A Secret Service police officer holds a weapon as he stands near an entrance to the White House complex during an evacuation minutes after President Barack Obama departed Washington for Camp David aboard Marine One on Friday, Sept. 19, 2014. A Secret Service agent at the scene says someone jumped the fence surrounding the White House. (AP Photo/Evan Vucci)
Uniformed Secret Service officers walk along the lawn on the North side of the White House in Washington, Saturday, Sept. 20, 2014. The Secret Service is coming under renewed scrutiny after a man scaled the White House fence and made it all the way through the front door before he was apprehended. (AP Photo/Susan Walsh)
A member of the U.S. Secret Service Emergency Response Team (ERT) stands watch on the North Lawn at the White House in Washington, Thursday, Aug. 7, 2014. It’s usually someone jumping over the White House fence that causes Secret Service agents patrolling the grounds to scramble. A toddler passing through slats in the gate caught the eyes of the gun-toting officers who are charged with protecting the president. (AP Photo/Charles Dharapak)
Avast! Secret Service head in hot seat after ... #FoxNews #OmarGonzalez #SecretService http://t.co/dotMJV1Wgf http://t.co/NCqKAzWA7d
WASHINGTON, DC - OCTOBER 01: U.S. Marshals and officers from the Federal Protection Police guard the outside of The United States District Court for the District of Columbia October 1, 2014 in Washington, DC. Accused White House intruder Omar Gonzalez is scheduled to appear in U.S. District Court for a detention and preliminary hearing. On September19, Gonzalez jumped the White House fence and, armed with a knife, unlawfully entered and ran through the Executive Mansion before being eventually being subdued. (Photo by Chip Somodevilla/Getty Images)
This Oct. 1, 2014, courtroom artist rendering shows U.S. Magistrate Judge Deborah Robinson, left, presiding during Omar J. Gonzalez's , center, case in court in Washington. Gonzalez, the man accused of jumping a White House fence and running into the presidential mansion while carrying a knife now faces a new weapons charge. A federal grand jury returned the charge of possession of illegal ammunition magazines against Gonzalez in an updated indictment Thursday, Oct. 16. Gun magazines that hold more than 10 rounds were recovered from Gonzalez’s car after his arrest. Such magazines are illegal under District of Columbia law. (AP Photo/Dana Verkouteren)
An officer with the Uniform Division of the U.S. Secret Service walks in a closed Lafayette Square in front of the White House after a man jumped the White House fence, Sunday, March 30, 2014 in Washington. A guard dog brought the man down and he was arrested. (AP Photo/Alex Brandon)
Diane Wilson, left, wearing an orange jumpsuit, is checked by a Uniformed Division Secret Service officer on the north grounds of the White House in Washington, Wednesday, June 26, 2013. The US Secret Service said that Wilson jumped north fence of White House around 1 pm. President Barack Obama was not at the White House at the time. (AP Photo/Charles Dharapak)
Secret Service apprehend an unidentified man on the lawn of the White House after he jumped a fence and ran across the North Lawn at the White House on Wednesday Feb. 25, 2004. (AP Photo/Gerald Herbert)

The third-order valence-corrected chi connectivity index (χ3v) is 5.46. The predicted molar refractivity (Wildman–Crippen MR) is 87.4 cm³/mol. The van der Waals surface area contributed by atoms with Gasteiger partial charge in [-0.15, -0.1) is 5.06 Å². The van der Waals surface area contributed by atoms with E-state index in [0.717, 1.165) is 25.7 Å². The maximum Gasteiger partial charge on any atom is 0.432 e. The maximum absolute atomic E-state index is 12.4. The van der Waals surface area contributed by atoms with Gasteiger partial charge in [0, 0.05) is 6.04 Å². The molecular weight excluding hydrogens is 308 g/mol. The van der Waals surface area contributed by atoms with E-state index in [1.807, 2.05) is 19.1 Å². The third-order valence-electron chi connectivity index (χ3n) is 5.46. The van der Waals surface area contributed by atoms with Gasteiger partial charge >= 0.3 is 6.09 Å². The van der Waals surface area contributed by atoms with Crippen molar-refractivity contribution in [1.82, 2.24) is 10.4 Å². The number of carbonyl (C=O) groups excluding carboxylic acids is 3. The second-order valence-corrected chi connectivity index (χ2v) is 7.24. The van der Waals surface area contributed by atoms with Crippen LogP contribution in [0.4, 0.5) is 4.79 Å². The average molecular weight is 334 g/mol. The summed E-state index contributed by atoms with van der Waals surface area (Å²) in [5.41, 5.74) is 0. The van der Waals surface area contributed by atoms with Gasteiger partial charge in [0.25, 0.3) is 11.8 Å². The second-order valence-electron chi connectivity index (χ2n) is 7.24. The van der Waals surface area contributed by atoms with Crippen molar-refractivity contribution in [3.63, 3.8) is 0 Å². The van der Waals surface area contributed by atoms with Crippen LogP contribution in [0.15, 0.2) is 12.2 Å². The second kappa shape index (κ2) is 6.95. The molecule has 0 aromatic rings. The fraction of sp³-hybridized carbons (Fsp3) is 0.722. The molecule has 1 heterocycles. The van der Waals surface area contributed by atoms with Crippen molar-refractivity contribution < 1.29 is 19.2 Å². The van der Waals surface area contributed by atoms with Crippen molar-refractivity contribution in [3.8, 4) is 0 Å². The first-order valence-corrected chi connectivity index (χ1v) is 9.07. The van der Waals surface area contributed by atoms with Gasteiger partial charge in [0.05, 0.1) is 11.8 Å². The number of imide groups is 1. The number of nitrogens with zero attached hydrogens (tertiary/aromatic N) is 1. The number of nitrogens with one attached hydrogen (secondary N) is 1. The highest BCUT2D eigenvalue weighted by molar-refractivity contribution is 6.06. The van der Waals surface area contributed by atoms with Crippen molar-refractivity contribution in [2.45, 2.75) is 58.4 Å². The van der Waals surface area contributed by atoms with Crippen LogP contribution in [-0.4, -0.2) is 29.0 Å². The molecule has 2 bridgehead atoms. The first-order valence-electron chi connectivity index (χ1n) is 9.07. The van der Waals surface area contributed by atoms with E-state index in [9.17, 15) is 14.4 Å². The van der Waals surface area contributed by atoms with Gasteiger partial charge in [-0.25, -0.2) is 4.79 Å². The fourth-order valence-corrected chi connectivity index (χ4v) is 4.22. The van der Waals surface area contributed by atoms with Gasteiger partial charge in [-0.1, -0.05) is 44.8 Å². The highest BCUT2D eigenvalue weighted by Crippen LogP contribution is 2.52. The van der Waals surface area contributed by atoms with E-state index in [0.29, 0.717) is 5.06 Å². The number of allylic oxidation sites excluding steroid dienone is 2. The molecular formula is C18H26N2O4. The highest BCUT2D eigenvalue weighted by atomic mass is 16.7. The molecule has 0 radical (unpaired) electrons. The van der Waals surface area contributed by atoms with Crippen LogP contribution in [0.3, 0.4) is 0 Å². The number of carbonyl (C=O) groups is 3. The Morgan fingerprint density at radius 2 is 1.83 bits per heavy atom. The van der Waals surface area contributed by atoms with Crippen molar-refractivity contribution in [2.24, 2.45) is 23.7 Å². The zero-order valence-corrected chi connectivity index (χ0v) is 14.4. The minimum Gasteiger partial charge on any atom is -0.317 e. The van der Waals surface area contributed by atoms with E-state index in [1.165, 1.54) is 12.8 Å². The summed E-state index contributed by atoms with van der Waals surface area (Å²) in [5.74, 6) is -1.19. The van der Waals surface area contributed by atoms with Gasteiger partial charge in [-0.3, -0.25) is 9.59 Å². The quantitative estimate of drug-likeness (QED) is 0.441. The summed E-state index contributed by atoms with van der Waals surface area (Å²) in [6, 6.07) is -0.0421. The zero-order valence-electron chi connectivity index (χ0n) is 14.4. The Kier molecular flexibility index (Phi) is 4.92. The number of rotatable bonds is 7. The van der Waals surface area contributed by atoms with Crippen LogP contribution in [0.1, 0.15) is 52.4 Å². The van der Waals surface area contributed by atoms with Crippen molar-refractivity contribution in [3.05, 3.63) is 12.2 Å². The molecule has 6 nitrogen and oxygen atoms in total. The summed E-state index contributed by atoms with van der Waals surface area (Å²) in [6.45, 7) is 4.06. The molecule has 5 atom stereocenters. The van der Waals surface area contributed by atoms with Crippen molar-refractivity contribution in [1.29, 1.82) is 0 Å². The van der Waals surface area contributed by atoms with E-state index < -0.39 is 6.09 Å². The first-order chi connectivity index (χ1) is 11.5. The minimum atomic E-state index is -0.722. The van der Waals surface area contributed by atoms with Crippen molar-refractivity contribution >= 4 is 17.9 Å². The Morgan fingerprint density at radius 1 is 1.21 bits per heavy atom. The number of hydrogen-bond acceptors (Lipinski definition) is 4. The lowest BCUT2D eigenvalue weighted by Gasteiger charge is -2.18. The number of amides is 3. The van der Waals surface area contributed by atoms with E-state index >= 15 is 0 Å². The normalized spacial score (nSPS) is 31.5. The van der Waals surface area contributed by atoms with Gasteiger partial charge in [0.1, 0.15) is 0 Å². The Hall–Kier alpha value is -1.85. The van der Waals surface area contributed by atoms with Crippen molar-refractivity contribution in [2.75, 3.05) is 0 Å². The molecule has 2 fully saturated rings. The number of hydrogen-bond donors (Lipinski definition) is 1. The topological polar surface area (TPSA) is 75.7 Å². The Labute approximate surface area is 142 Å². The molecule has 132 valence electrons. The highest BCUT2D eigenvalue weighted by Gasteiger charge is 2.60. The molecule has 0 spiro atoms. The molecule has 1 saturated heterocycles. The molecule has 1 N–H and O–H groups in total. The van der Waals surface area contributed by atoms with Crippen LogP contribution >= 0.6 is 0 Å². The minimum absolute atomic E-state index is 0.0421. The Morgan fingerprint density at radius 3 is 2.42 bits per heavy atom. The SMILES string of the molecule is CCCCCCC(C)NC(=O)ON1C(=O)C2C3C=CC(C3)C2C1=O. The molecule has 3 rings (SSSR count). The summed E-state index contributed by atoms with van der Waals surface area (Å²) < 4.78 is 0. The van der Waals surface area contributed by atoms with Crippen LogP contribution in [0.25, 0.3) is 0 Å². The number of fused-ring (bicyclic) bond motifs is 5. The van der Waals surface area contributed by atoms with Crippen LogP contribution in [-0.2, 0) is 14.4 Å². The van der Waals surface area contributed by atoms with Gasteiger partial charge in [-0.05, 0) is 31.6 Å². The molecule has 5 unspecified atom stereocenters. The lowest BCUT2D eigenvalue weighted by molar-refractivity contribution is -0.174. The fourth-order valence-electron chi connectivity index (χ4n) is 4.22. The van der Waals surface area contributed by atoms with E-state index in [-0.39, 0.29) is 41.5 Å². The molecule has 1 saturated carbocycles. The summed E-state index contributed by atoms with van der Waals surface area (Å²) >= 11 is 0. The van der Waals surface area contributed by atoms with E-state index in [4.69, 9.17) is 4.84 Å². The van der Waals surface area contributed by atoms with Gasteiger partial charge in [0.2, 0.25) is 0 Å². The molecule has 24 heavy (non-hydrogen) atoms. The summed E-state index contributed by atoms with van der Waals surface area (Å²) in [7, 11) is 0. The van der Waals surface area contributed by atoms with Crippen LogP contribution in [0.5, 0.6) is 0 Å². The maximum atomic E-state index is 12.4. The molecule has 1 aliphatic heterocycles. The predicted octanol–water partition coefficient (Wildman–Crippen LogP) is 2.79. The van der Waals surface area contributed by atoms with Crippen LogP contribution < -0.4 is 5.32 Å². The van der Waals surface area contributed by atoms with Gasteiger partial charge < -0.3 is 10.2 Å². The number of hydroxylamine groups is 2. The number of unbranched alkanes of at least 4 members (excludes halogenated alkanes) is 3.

Secret Service apprehend an unidentified man on the lawn of the White House after he jumped a fence and ran across the North Lawn at the White House on Wednesday Feb. 25, 2004. (AP Photo/Gerald Herbert)
Secret Service personnel lead away an unidentified man, center with black shirt, after he jumped the fence at the White House in Washington Tuesday, Oct. 31, 2000, leaving a small bag on the lawn. Secret Service closed off one of the gates near the bag until the bomb squad could check for explosives. No explosives were found. (AP Photo/Ron Edmonds)
WASHINGTON - JULY 31: Uniformed Secret Service agents detain a man who attempted to jump the fence on to the North Lawn of the White House July 31, 2006, in Washington DC. The man was detained without incident. (Photo by Joshua Roberts/Getty Images)
Uniformed Secret Service officers walk along the lawn on the North side of the White House in Washington, Saturday, Sept. 20, 2014. The Secret Service is coming under intense scrutiny after a man who hopped the White House fence made it all the way through the front door before being apprehended. (AP Photo/Susan Walsh)
Secret Service police give instructions as they evacuate the White House minutes after President Barack Obama departed for Camp David aboard Marine One on Friday, Sept. 19, 2014, in Washington. (AP Photo/Evan Vucci)
An explosive technician in a bomb suit approaches a vehicle near the entrance to White House in Washington, Saturday, Sept. 20, 2014. Secret Service says a man has been arrested for trying to unlawfully enter the White House, less than 24 hours after a fence-jumper made it all the way into the building. (AP Photo/Pablo Martinez Monsivais)
A Secret Service agent gives directions during an evacuation of the White House minutes after President Barack Obama departed for Camp David aboard Marine One on Friday, Sept. 19, 2014, in Washington. (AP Photo/Evan Vucci)
The White House is framed with the fence on the North side of the White House in Washington, Saturday, Sept. 20, 2014. The Secret Service is coming under renewed scrutiny after a man scaled the White House fence and made it all the way through the front door before he was apprehended. (AP Photo/Susan Walsh)
A Secret Service agent gives directions during an evacuation from the White House minutes after President Barack Obama departed for Camp David aboard Marine One on Friday, Sept. 19, 2014, in Washington. (AP Photo/Evan Vucci)